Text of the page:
I wouldn’t say being in Hawaii particularly reminded me of my Navy days, but there were triggers, prompts to my memory of how, once upon a time, I sailed in large gray aluminum and steel warships, not unlike those that were stationed nearby at Pearl Harbor. But it wasn’t the proximity of those warships that brought back my Navy days. It was the Fruit Loops.
I hadn’t had them in years, but at the breakfast buffet our first morning in Waikiki, there they were. In one of those tall clear glass cylinders that look like a gumball machine. You turn a knob and out comes the sweet, crispy goodness inside.
As I munched on my cereal and my wife gave me the “really, you’re eating that?” look, I was reminded of an early morning, serving breakfast in the Wardroom on USS Normandy, and an officer who wanted something specific.
The compartment was empty, it still being early, and he had come in and looked at the offerings of cereal, shook his head, and swore.
“I don’t want Rice Crispies,” he said. And he looked at me like I could solve his problem. He was somewhat correct, for at that time in my Naval career, I was in charge of food.
The Navy did some things that really bothered me. Big surprise. Little things. Like how they put me through nearly two years worth of advanced electronics school, trained me in computers, radar, and advanced missile systems, and then when I showed up at my first ship, they assigned me to a duty station in the very bowels and rear-end of the guided missile destroyer, locked in a room with two large groaning hydraulic engines, so that I could take over steering of said destroyer if it failed on the bridge. By the time I got to my second ship, I’d spent even more time in school and was a qualified missile shooter for the AEGIS Defense System, the most advanced weapons system in the history of the world. Surely, I reasoned, I and my training would be put to good use.
So they sent me to the officer’s Wardroom to serve meals for three months.
You learn something while working in food service for a bunch of officers. In boot camp they teach you how the chain of command starts at the Captain and goes down from there. But when you get to sea, haze gray and underway, you learn that there are other things which start at the bottom and go up. Things like cereal.
While deployed we’d do UNREPs, Underway Replenishments, once a week if we were lucky. It involved bringing palettes over from a supply ship via cable high-line transfer, or having them dropped on the flight deck by the big twin-rotored helos that beat the hell out of the air so soundly it made your skull vibrate. Every UNREP we’d get pallets of various foods: somewhat fresh fruits and vegetables, more canned ravioli than you can shake a bad Italian sterotype at, bread, beef (sometimes stamped “Grade E: Fit for Human Consumption”- I kid you not), and the like. And we’d often get a pallet of cereal. They were those little boxes like you get by the 8 or 10 mini-box packs in the grocery story, just a lot more of them. Once they got onto the ship they’d start to disappear. Boxes of Fruit Loops and Cocoa Crispies would go first. Sometimes the pallet wouldn’t make it off the flight deck before someone’s knife had slit the plastic and a few boxes vanished into pockets. What remained went to the general crew’s galley, where more would be taken off the top, now the Frosted Flakes and Super Sugar Crisp would disappear. Then on to the Chief’s Mess. By the time the cereal got up to the officers in the Wardroom, you were looking at a motley collection of Rice Krispies and Corn Flakes (sans the Frosted qualifier) in badly-handled little boxes.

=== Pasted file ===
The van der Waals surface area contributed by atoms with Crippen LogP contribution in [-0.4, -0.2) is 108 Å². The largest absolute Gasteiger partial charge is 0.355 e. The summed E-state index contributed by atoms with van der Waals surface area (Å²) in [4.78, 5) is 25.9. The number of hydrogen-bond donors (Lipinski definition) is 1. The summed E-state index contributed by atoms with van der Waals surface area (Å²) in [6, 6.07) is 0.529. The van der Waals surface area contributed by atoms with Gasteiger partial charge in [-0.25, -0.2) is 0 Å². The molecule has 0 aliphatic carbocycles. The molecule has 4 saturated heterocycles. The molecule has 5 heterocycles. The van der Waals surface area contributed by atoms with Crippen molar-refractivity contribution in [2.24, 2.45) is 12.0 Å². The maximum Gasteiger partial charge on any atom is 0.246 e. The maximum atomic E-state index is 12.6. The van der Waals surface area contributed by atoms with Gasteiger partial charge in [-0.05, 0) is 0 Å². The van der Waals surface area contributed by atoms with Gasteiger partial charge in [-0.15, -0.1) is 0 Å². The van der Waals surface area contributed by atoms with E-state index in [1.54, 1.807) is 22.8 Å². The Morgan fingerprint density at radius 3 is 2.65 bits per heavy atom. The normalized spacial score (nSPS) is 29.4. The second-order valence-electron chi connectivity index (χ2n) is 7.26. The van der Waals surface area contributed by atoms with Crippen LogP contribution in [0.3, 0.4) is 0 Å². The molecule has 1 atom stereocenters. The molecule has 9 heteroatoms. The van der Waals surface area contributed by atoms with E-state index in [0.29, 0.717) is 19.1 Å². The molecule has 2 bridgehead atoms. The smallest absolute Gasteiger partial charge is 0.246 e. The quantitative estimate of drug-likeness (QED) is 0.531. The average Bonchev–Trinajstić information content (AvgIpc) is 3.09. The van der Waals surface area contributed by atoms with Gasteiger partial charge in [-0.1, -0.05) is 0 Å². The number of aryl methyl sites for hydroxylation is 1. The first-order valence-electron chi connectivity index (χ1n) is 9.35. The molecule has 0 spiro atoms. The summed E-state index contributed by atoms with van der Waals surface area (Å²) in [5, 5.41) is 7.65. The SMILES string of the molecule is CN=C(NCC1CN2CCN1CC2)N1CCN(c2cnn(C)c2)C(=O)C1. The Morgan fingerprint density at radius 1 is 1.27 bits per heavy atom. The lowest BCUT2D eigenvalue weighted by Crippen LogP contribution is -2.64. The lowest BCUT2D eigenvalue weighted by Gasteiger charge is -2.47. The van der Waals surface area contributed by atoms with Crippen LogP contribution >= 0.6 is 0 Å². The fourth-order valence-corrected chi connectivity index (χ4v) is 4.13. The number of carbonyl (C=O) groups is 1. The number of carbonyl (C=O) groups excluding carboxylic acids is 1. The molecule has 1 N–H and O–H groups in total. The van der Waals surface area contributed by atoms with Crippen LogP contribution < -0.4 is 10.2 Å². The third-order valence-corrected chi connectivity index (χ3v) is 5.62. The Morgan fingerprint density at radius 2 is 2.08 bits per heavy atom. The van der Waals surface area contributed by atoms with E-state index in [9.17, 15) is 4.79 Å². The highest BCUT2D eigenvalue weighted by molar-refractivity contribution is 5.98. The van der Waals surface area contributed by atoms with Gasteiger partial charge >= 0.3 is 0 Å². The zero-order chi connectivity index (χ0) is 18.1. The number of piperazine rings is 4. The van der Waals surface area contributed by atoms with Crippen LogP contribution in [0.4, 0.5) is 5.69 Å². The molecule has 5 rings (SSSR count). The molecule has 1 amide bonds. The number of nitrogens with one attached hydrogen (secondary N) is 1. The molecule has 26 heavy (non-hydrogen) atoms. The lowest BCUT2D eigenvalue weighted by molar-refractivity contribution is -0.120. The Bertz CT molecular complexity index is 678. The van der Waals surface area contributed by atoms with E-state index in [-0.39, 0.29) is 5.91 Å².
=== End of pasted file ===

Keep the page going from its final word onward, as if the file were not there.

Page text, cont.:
I’d never taken much notice of this before, or perhaps I had, but just figured it was one of those things I needed to put up with until my time was over and I became a civilian once more. I compensated, bought my own large boxes of Captain Crunchberry while at the Navy Exchange in Naples, and stashed it in my locker.
And it all went on like that, me not caring, until the one morning when that junior Lieutenant came into the wardroom and asked for cereal. I told him what we had. The man must have had a bad mid-watch or something, because he lost it.
“I don’t want Rice Crispies,” he said. “I know there are Fruit Loops. I saw them come onboard with my own eyes last week.”
“I don’t know what to say, Sir,” I said. “We only get what they send up to us from the galley.”
“I’m the guy in charge when they set that stuff down on the flight deck,” he said. “I guide those helos in. I see what they bring us. I know there are Fruit Loops on this ship!”
His hands were gesturing pretty good at about this point.
“I went to the Naval Academy,” he continued. “If I want Fruit Loops, I should be able to get some!” And at that point he slapped his hand down on the table and that Naval Academy ring of his made a nice hollow THUNK.
“I’ll see what I can do, Sir,” I told him. Not because I thought I’d be successful, or because I wanted to help him, but because sometimes in the military as well as in the civilian world, you just tell people what they want to hear to shut them up.
He grumbled, filled his coffee mug, and stomped out of the Wardroom. I and the two guys working with me laughed about it, and life went on. The officer in question never brought it up again. For a while he’d avoid looking me in the eye when we passed each other in the passageway. I kind of felt bad for him. Losing it over a box of cereal. But when you’re crammed onto a floating metal cracker box for weeks at a time, eventually everyone loses it over something.
About two weeks after the incident, I did find some Fruit Loops in the boxes that made their way up from the galley. One single box. They were pretty tasty. I was sure to leave the empty box on the top of the garbage can in the Wardroom, easily visible.